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Thread: DUC32 tuning

  1. #1
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    DUC32 tuning

    Any tuning suggestions for the DUC32?

    I have a ML7 with a DUC32 that I use for just about everything. I have the fork set to the recommended factory settings for a 165lb rider. The 6" of plush travel works great for trail riding, but is less than ideal for racing. I know it's not the perfect fork for XC and short track racing, but it's what I'm riding. For short track, I run the fork in the lockout mode for the whole race to minimize bobbing. For XC I tend to lock out the fork a lot and run the full travel when descending. Luckily the lockout lever is really convenient to get to.

    Are there any recommendations for settings to stiffen the fork up (less bob) when accelerating out of the saddle, while mimimizing suspension compromises on midsized hits? For a race course, bigger hits tend to be nonexistent. I'd like to optimize the suspension for racing during the core of the race season, then set it back to trail settings for the rest of the season.

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    If you don't mind losing small bump performance, you can experiment with the shim stack all the way up to 21,15,15,12 setup.

    Your starting point should be the Aggressive All Round setup which is 21,15, 12, with piston flat side down so the stack is preloaded.

    You should also start experimenting with oil viscosity. This is easier than it sounds and requires that you buy two viscosities that span your likely range of adjustment and then mix them in proportion. You will pretty soon get quick at replacing the oil.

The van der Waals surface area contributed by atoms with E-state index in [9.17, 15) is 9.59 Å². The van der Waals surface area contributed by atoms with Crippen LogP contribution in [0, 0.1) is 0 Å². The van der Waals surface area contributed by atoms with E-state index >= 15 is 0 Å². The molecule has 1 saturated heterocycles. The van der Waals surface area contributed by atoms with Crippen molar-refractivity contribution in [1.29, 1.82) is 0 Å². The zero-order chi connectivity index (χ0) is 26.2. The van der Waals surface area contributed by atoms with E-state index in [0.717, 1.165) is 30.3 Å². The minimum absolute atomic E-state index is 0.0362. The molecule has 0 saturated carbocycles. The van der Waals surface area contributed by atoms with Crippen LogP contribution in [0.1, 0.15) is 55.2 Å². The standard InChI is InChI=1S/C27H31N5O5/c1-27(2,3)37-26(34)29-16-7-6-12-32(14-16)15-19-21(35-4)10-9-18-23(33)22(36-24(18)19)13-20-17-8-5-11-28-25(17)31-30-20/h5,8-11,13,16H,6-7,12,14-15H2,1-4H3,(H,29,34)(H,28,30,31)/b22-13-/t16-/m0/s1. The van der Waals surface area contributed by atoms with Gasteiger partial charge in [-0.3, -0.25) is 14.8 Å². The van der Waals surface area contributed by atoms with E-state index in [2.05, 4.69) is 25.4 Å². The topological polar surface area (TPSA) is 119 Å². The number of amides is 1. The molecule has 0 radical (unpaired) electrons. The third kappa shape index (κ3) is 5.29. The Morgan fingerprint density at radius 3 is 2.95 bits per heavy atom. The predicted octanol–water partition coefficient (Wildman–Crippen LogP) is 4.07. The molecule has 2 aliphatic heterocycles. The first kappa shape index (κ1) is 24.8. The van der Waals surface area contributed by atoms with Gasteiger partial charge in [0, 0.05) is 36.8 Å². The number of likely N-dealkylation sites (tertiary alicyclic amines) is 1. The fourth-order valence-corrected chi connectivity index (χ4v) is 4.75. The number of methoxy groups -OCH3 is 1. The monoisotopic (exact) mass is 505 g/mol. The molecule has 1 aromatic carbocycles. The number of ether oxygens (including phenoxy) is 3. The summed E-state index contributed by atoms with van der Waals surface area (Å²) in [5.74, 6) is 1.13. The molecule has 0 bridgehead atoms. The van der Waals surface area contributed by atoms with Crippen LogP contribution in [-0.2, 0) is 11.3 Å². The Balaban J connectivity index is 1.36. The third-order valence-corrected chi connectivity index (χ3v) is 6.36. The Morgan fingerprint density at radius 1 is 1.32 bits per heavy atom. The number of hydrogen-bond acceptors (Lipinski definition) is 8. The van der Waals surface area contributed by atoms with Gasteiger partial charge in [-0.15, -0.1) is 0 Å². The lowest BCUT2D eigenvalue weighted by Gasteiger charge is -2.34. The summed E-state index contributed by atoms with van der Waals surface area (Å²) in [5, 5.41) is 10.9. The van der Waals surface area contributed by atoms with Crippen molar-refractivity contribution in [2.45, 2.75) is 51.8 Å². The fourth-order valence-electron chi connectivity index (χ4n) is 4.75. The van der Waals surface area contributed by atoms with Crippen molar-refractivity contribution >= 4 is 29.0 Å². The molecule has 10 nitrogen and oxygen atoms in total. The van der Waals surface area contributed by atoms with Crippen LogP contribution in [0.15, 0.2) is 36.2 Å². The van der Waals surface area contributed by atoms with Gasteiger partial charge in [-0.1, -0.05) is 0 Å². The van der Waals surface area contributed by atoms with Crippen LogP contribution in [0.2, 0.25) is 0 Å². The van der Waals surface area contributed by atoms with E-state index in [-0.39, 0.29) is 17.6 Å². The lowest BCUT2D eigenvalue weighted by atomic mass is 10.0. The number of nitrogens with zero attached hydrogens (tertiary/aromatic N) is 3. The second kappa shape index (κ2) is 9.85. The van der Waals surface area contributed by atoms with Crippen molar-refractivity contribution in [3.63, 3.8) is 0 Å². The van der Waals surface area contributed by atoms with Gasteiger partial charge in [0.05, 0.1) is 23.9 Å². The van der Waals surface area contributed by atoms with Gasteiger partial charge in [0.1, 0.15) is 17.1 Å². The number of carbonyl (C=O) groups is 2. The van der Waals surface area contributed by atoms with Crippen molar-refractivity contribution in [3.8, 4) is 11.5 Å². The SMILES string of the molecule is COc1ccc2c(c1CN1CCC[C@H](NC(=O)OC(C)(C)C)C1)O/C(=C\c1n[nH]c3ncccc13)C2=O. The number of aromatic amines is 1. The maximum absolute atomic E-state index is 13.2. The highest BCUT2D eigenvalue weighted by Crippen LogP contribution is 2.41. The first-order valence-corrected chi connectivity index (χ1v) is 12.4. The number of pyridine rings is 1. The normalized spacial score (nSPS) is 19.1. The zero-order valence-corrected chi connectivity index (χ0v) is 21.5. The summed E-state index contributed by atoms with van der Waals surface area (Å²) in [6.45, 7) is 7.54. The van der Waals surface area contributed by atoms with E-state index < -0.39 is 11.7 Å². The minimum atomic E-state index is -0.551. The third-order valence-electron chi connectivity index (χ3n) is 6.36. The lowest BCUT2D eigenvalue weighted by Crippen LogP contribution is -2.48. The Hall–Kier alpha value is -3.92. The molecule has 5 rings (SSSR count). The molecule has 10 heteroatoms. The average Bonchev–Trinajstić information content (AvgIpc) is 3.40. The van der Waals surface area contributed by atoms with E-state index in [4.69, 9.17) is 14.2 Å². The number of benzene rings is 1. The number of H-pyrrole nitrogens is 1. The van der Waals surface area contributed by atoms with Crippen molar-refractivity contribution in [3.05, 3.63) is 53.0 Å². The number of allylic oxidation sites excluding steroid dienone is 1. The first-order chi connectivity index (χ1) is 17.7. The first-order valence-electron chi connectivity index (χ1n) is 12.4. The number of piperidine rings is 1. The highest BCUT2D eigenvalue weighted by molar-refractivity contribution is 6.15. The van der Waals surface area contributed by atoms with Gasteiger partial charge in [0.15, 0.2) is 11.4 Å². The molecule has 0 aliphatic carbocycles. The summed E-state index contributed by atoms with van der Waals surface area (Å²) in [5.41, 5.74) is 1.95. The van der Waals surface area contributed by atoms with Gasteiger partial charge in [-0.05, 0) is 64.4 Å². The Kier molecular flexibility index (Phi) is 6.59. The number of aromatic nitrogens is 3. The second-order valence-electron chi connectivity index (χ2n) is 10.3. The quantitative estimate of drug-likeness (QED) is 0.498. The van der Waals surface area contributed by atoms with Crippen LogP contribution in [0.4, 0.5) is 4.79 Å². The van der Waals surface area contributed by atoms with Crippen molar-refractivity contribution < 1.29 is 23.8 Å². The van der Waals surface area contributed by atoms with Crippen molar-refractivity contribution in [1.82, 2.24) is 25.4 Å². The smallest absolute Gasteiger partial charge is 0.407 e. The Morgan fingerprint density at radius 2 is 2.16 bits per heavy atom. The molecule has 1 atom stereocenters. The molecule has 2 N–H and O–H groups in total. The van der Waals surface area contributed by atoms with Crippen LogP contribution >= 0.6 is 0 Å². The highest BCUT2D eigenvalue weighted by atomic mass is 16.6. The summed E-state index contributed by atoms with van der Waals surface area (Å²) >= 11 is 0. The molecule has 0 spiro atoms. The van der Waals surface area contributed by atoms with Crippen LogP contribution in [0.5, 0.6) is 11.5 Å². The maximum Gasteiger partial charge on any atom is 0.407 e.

Buy oil on the basis of its cSt viscosity at 40 degC and get decent quality that has a high VI. Your thin oil should be around 16cSt which is typical of a lot of 5wt oils. Your thick oil can be something down around 30cSt (which is what I use at 210lbs).

    Buy a decent brand from a range that doesn't suffer from too much marketing. Silkolene RSF oils are a good example, as used in this mixing chart

  3. #3
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    Checking the Pro RSF viscosities, pure 5w may be close to what you need, so refill with 5wt Pro RSF and then see in which direction you need to head. If you need it slower still, then mix 5wt with 7.5 wt. If not, buy a bottle of 2.5wt and get mixing.

  4. #4
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    DUC tuning

    Be careful of over damping the fork thru it's shim stack. Going too firm on the shim stack will make the fork feel very harsh. You need a combination of shim stack, oil weight and over all pressure. At 165 lb rider looking for a firmer feel, I would do this:

    10wt oil, good quality as Petercam mentions, this will keep the rebound in check for a slighlty higher over all pressure that i will recommend.

    85-90psi in the damper cartridge, this will help with the last part of the travel by making it a more progressive feel.

    12-15cc of thick oil in the air cartridge, again this will make the fork fairly progressive.
    We recommend Sram Red Rum or Fox Float Fluid for this.